By Brendan Tynan Buck
Kathleen Rooney’s fifth book cost her job as a senate aid for Dick Durbin. An essay in “For You, For You I Am Trilling These Songs” mentioned a flirtation with her boss, the Chicago office district chief, and when that got back to Washington, she was fired. (He wasn’t.) Rooney’s recent novel “O, Democracy!” examines the firing of Colleen Dugan from the employment of “the Senior Senator of Illinois” during the climax of the 2008 election. Though based partly in autobiography, Rooney stresses it’s best to engage her book as standalone fiction. I recently had the opportunity to chat with Kathleen about structuring her novel, sexism in politics, and the presidential election of 2008.
How did your experience as a senate aid inform the creation of the novel?
Writing the book, I tried hard to use my experiences to create something that was definitely fiction, the reason being that I wanted events to be more interesting and logical than real events are. This is my first novel, even if it’s my seventh book. I’ve written memoir before, but I didn’t think that would be the best shape or form for the story that I wanted to tell. The separation between my actual self and my protagonist exists because I wanted to avoid the critique of self-absorbed navel gazing that memoirs often get. I wanted it to be a story that’s not just about one individual, but about a bigger system.
“O Democracy!” is told from the point of view of a Greek Chorus composed of the Founding Fathers. We also know at the start that Colleen’s going to be fired. Did you intend it to be an Aristotelian Tragedy?
I wrote a comedy in the sense that what happens is funny. Individual scenes have one-liners, comedic moments and irony. It’s hard to write about contemporary American politics without laughing, because if you didn’t you’d cry. So much about it is so upsetting. But even though it’s funny, it does have a structure of a tragedy because things fall apart. A true Aristotelian comedy wouldn’t end with Colleen fired. There would be this misunderstanding, but people would laugh and then society would come back together. In Colleen’s case it’s a tragedy since she’s cut out of a job she clearly loves.
But by the same token we have to remember this is a 2008 story. I’m not ruining anything to say that Barack won. So even though Colleen’s arc is of tragedy, the arc of society is a comedy that culminates in Grant Park. Of course, as soon as Obama finished his acceptance speech all the hope and belief in change began to fray. When something ideal becomes real the flaws creep in, but for a good thirty seconds in November of 2008, everything was good and harmonious.
At the rally, Colleen’s feeling of being “fucked and futureless” before experiencing a surge of hope reminds me of the nation’s mood at the time.
That’s another reason I wrote this as fiction. Fiction doesn’t need to be justified in a way that makes it seem good for you like broccoli or kale, but a benefit of fiction is its aspirational aspect. To write it you need the ability to empathize and to picture things as being different than they are. In 2008 so many people were out of work, losing their homes, and getting bogged down by student loans. When we feel defeatist about it, there are people who say, “That’s just capitalism. That’s just how the world works.” I don’t think that’s true. Capitalism is really good at encouraging people to believe wrongly that there is no alternative. In the culmination scene I wanted to show what good can happen when people allow themselves to imagine an alternative. Because we can be better, try harder. We don’t have to just settle for mediocrity.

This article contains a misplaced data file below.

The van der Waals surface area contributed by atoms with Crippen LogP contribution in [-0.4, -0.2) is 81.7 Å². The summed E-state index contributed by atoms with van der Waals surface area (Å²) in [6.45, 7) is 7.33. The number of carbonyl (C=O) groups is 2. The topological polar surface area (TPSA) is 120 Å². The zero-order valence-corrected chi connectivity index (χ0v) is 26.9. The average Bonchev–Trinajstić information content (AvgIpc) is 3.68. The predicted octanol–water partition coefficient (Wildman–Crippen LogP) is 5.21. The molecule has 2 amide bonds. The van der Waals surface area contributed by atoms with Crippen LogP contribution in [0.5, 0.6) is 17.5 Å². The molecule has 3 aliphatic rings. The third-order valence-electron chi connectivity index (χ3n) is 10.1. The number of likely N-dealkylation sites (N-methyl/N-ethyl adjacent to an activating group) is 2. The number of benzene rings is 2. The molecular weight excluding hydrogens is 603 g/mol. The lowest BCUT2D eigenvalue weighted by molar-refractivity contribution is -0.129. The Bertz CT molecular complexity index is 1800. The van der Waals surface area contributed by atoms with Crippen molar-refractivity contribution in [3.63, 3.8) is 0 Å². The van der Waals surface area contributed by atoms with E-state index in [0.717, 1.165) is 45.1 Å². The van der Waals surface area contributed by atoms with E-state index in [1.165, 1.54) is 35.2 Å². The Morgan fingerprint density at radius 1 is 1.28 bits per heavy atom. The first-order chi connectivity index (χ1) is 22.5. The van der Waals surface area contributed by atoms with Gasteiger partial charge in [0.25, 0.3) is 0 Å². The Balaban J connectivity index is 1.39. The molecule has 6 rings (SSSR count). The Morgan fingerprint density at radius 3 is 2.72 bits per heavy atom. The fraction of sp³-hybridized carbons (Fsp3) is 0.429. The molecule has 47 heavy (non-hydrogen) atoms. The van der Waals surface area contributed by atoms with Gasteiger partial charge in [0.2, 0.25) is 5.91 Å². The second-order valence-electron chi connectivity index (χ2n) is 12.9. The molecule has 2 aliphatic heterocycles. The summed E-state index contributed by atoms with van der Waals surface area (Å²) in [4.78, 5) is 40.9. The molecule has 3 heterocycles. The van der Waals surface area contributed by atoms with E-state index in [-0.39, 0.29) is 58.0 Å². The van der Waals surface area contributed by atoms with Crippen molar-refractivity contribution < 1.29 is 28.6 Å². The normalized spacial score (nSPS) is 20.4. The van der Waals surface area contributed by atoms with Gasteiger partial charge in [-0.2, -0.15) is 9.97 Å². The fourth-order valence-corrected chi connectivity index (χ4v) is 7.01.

Were there any sorts of challenges that came unique to the novel?
People assume that the hardest part about shifting genres must have been the negotiation between truth and fiction, but really it was more in terms of structure and syntax and voice. I found that the digressive nature of essays doesn’t always work as well in fiction. In early drafts I had to cut back. I couldn’t insert research-based material in the way I would an essay because it doesn’t fit. That kind of digression cuts your energy down when you should be building it up. Relatively late I settled on the structure of the book. Instead of extended passages, I have these little thousand-word micro-chunks that work to build up what I hope is the arc. I settled on that because I had been reading Joan Didion’s “Democracy,” which along with Walt Whitman, you can hear echoes of in my book. In that novel, she uses the white space of frequent starts and endings to build tension.
Do you think politics is an inherently sexist world?
Absolutely. You can just look at Congress’ composition. It’s supposed to represent what America is, but it absolutely doesn’t. It’s a bunch of old, rich, white males. That’s changing. In the past few years we have achieved some of the most diverse Congresses in terms of gender and race, but those numbers still disappoint. I wanted to show how it isn’t just Congress or elected officials, but that the whole system has this sleazy casual sexism that’s unexamined and frequently treated like a joke. It’s not funny. I also didn’t want it to be just an indictment of political workplaces. A lot of workplaces are still fairly female hostile. Often the people who are being sexist or even harassing are those in positions of power. Sometimes from the outside people look at these situations and think, “Why doesn’t she just say something? Why doesn’t she just stop putting up with it?” I wish we lived in a world where the underling could speak up against her unjust supervisor and everything would work out, but unfortunately I don’t think we live in that world yet.
By Kathleen Rooney
Fifth Star Press, 416 pages, $24